Al Nofi's CIC
|| Issue #16, January 3, 2001
- Infinite Wisdom
- la Triviata
- Short Rounds
- Above and Beyond the Call of Duty
- Hey, it Works, Both Ways
- A Well Reasoned Argument
"Strategy - the realm of paradox, irony, and contradiction, in which nothing is solid and nothing is straight, because the presence of reacting adversaries confounds every straight forward proposition."
- Having captured the Sikh fortress of Multan on January 22, 1849, British troops and agents of the Crown made off with an estimated £5 million in gold, silver, and jewels, a take easily worth $600 million today.
- Around 1880 Prince Alexander of Bulgaria, which had just attained its independence, asked the Tsar's Minister of War for the loan of 300 veteran NCOs to help train his new army, whereupon the Russian general replied that he could not spare the NCOs, but would the prince settle for 300 generals?
- The first African American to earn the Medal of Honor was Sgt. William H. Carney, Company C, 54th Massachusetts Volunteer Infantry, who received the decoration for heroic conduct at the unsuccessful attempt to storm Fort Wagner, South Carolina, on July 18, 1863, during which his regiment incurred 25% casualties, including its white colonel, R.G. Shaw, who was posthumously awarded a Medal of Honor.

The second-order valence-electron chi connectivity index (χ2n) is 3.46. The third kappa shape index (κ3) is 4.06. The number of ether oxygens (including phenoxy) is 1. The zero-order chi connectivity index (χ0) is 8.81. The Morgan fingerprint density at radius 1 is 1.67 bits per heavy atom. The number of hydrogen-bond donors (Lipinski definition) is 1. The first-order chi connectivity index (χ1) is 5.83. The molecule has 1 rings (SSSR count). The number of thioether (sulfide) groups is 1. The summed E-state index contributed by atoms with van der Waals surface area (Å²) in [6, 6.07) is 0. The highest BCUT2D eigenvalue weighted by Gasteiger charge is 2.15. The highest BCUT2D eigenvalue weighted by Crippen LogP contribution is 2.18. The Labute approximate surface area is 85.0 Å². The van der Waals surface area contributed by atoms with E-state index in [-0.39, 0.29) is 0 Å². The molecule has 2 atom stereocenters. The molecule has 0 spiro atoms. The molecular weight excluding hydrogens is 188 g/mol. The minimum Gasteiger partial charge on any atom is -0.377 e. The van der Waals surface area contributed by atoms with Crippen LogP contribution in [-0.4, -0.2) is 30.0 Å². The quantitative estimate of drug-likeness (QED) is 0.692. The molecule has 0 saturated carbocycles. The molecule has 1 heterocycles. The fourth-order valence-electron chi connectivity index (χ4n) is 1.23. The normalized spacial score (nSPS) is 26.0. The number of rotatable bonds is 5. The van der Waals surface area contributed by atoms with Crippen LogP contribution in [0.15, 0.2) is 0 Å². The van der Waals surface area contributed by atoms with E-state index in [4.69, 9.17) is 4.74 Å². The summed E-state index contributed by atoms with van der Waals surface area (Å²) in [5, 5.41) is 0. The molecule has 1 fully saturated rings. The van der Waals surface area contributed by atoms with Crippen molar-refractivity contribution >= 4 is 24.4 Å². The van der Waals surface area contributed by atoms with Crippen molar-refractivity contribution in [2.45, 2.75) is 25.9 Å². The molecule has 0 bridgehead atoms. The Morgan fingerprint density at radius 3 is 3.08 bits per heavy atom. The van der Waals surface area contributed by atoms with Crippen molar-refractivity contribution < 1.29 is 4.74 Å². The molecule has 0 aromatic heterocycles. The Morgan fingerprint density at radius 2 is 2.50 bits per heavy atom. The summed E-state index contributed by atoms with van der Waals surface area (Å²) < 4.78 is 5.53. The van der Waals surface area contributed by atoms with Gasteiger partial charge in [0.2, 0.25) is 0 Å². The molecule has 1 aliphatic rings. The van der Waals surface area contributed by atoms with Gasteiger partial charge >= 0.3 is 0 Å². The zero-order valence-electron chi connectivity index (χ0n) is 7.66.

- During the First World War 25 ships were sunk by air attack
- During World War II beer production in Syria, a mostly Moslem country, rose from 2.4 million liters a year to 7 million, largely to supply the needs of Allied troops stationed in the Middle East.
- Dismissed from the army in 1855 on charges of pocketing public funds, William R. Montgomery (U.S.M.A., 1825) volunteered for active duty at the onset of the Civil War and proved capable enough to rise to become a brigadier general.
Above and Beyond the Call of Duty
The courage, discipline, and devotion of the Confederate soldier is well known. But perhaps it was never put to a sterner test than during an incident which occurred on June 30, 1863, during the Gettysburg Campaign, as recounted by Lt. Col. Arthur Fremantle, a British Guards officer who was serving as an observer with the Confederate Army.